Erik Gensler: Welcome to a special episode of CI to Eye. After the popularity of last year’s compilation episode, we’ve decided to make a tradition out of compiling each year’s “CI to Eye moments” to look back on the last year and get inspired for the new year ahead. In 2019, I spoke with 20 incredible thought leaders, from executive directors to arts researchers to experts on ED&I and many others inside and outside of the arts. I asked each of them, “If you could broadcast to the executive directors, leadership teams, staff, and boards of a thousand arts organizations, what advice would you provide to help them improve their businesses?” Here’s what we learned.

Erik Gensler: Mission is at the core of every nonprofit arts organization. As many of my guests this year shared, it’s important to come back to the mission and examine your relationship to mission in your programming, staffing, marketing, and relationship to the community. Melissa Cowley Wolf, Director of the Arts Funders Forum and Founder of MCW Projects, examined the role that missions play in arts organizations’ relationships to the broader society.

Melissa Cowley Wolf: You are a leader in our society and you're an ambassador for the cultural organization. We need to own that. We need to speak incredibly well about our partners in this, about other institutions, what they're doing. Be ambassadors for your institution down the road because rising tides lift all boats. If there's more money coming in to the arts, it's going to help everybody. This is hard work. It's exhausting. Every day, you go to work incredibly optimistic and you want to walk out as optimistic as you walked in and I think the way to do that, the thing that keeps you energetic as a cultural worker in this country, I think it's when you are outside and you're talking about the importance of art in society and you're talking about the importance of your institution. It provides an energy because people respond to it. We need to be proud of what we do. We need to own it. We need to have a good mission, articulate it, be proud of it, and we're gonna continue to be a very, very impactful, successful sector.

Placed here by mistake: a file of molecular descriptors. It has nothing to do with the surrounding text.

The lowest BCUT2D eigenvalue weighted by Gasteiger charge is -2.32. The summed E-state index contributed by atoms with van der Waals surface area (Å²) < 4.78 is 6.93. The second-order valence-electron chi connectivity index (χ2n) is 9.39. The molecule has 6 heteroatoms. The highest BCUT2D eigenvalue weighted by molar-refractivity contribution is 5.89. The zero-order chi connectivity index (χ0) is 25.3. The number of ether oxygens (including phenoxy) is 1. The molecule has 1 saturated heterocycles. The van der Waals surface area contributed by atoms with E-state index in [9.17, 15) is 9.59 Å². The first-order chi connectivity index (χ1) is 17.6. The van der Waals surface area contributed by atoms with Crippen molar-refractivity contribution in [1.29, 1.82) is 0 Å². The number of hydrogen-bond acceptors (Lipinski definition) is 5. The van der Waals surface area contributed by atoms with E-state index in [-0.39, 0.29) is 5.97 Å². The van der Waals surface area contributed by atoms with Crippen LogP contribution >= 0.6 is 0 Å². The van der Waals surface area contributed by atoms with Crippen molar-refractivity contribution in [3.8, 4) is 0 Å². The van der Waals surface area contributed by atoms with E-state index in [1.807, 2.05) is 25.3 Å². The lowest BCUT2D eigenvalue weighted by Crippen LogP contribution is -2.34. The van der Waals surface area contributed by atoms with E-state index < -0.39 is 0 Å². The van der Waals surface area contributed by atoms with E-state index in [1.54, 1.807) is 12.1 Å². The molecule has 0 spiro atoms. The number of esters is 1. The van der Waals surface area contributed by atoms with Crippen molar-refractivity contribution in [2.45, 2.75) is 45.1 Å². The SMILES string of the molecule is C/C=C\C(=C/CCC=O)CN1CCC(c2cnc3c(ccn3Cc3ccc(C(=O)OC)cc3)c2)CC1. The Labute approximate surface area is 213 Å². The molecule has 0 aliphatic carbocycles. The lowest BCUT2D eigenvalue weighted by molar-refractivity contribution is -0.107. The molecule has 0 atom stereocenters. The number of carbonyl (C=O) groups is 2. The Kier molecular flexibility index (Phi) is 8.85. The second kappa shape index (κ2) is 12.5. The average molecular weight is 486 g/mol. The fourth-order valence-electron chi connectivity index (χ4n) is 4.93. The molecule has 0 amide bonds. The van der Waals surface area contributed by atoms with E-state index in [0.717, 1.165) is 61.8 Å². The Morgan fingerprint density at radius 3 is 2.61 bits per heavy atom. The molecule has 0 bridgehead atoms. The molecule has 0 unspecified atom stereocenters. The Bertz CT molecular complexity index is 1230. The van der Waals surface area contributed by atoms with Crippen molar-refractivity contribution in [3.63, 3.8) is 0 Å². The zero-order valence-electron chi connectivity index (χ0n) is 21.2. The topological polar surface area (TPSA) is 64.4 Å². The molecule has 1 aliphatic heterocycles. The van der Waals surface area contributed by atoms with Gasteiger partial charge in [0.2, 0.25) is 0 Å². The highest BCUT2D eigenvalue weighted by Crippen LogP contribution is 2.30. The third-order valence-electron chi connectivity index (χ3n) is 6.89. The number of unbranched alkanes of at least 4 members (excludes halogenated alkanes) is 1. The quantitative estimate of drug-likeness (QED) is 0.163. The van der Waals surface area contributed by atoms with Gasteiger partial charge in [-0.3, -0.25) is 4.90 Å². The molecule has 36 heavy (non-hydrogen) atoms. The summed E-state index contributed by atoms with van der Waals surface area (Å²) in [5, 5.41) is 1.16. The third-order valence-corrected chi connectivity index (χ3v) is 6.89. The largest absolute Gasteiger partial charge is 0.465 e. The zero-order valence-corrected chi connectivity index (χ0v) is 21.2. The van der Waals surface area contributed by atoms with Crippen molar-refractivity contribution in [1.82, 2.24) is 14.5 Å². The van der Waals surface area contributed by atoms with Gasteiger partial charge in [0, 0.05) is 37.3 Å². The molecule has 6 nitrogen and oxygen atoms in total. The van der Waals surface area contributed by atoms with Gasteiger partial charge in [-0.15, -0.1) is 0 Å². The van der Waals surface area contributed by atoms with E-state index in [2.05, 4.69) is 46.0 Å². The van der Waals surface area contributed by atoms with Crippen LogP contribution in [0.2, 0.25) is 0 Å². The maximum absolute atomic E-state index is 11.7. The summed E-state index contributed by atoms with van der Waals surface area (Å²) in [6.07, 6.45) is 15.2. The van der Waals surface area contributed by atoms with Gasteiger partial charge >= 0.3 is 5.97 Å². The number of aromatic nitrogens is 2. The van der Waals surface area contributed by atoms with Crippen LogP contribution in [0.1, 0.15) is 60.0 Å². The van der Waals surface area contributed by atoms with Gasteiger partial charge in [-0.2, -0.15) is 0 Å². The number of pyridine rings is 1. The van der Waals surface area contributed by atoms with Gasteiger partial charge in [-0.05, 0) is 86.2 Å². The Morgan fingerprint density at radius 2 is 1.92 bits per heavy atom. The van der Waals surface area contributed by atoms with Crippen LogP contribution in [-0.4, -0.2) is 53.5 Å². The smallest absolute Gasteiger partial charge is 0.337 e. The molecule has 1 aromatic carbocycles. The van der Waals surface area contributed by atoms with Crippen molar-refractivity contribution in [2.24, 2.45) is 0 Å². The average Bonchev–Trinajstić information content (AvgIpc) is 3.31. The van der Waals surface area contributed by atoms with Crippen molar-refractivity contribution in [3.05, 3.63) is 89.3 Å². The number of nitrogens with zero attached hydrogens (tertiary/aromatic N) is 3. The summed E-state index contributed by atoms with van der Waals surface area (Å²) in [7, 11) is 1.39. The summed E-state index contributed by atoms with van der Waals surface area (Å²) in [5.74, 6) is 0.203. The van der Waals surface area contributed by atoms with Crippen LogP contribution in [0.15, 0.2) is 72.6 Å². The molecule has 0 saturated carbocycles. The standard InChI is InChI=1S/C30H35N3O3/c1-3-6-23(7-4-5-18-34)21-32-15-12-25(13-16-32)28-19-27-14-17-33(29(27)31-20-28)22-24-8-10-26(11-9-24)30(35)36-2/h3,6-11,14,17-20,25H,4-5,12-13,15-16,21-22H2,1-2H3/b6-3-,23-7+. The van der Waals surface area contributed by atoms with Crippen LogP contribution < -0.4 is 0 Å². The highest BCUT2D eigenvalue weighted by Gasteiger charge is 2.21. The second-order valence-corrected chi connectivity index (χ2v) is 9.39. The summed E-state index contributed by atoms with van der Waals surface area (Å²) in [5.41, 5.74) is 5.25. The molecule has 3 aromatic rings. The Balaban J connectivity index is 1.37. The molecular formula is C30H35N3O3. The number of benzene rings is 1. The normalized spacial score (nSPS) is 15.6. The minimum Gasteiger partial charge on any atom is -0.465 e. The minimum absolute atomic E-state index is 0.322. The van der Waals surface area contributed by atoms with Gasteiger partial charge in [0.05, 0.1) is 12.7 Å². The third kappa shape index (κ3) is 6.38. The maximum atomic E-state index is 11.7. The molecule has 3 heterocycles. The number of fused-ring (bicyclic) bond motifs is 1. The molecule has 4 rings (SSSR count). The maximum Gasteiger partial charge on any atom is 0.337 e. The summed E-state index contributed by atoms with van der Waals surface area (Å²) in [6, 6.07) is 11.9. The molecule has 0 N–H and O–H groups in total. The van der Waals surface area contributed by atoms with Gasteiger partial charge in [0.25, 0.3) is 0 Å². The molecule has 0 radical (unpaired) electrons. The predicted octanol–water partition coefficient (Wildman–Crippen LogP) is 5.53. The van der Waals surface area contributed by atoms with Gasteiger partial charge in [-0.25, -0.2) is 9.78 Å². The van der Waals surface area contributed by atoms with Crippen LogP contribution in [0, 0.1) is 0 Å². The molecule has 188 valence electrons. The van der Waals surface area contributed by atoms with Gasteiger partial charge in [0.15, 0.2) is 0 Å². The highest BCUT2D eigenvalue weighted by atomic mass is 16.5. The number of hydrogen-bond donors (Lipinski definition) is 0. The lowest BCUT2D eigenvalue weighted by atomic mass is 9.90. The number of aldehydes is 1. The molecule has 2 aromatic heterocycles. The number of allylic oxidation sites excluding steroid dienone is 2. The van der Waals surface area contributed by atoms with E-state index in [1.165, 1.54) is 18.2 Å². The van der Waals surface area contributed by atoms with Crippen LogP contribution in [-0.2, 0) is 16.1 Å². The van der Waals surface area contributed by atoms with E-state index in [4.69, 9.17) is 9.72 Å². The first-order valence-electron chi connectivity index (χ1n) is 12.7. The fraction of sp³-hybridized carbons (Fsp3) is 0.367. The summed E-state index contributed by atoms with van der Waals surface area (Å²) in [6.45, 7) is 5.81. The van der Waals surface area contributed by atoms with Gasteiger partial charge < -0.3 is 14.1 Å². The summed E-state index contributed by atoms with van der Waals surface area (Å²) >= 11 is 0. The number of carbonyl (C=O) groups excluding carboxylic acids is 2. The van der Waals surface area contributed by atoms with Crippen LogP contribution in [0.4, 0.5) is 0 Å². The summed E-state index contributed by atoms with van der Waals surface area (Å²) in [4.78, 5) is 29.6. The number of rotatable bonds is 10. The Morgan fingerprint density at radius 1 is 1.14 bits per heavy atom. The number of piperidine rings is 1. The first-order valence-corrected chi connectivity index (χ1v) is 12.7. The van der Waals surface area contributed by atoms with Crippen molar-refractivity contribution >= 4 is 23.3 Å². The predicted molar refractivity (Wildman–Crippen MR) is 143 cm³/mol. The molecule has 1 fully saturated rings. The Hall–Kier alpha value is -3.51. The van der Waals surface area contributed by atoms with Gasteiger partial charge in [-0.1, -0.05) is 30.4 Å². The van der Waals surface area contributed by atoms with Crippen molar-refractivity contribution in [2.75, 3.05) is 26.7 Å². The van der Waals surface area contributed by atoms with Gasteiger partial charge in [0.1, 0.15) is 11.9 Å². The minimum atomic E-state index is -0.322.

Erik Gensler: John Schreiber, an Emmy- and Tony Award-winning producer and the President and CEO of the New Jersey Performing Arts Center, shared how he ensured the entire organization is brought on board with mission alignment.

John Schreiber: Focus on the goals and the aspirations of the organization and an agreement among staff and board about the goals and the role of the organization also needs to be clear, because without that the ... the business likely will not succeed and the intention of the nonprofit won't advance, so we made a decision that we workshop with our board, that we're gonna rewrite our mission statement. We did that three or four years ago, four or five years ago and it took a minute to do it. It took a while to do it, but we understood that diversity and inclusion were needed to be at the heart of our business from a missions perspective and from a business perspective. And it took a while ... it took a while to ... to get there, right? But, we did and we had a unity among board and staff around the mission of our business. It's been a wonderful ride since then as we have workshopped that in a dynamic way. So, it's never the same. It's always changing, but the goal and the alignment among board and staff has remained consistent, which enables us to do the work.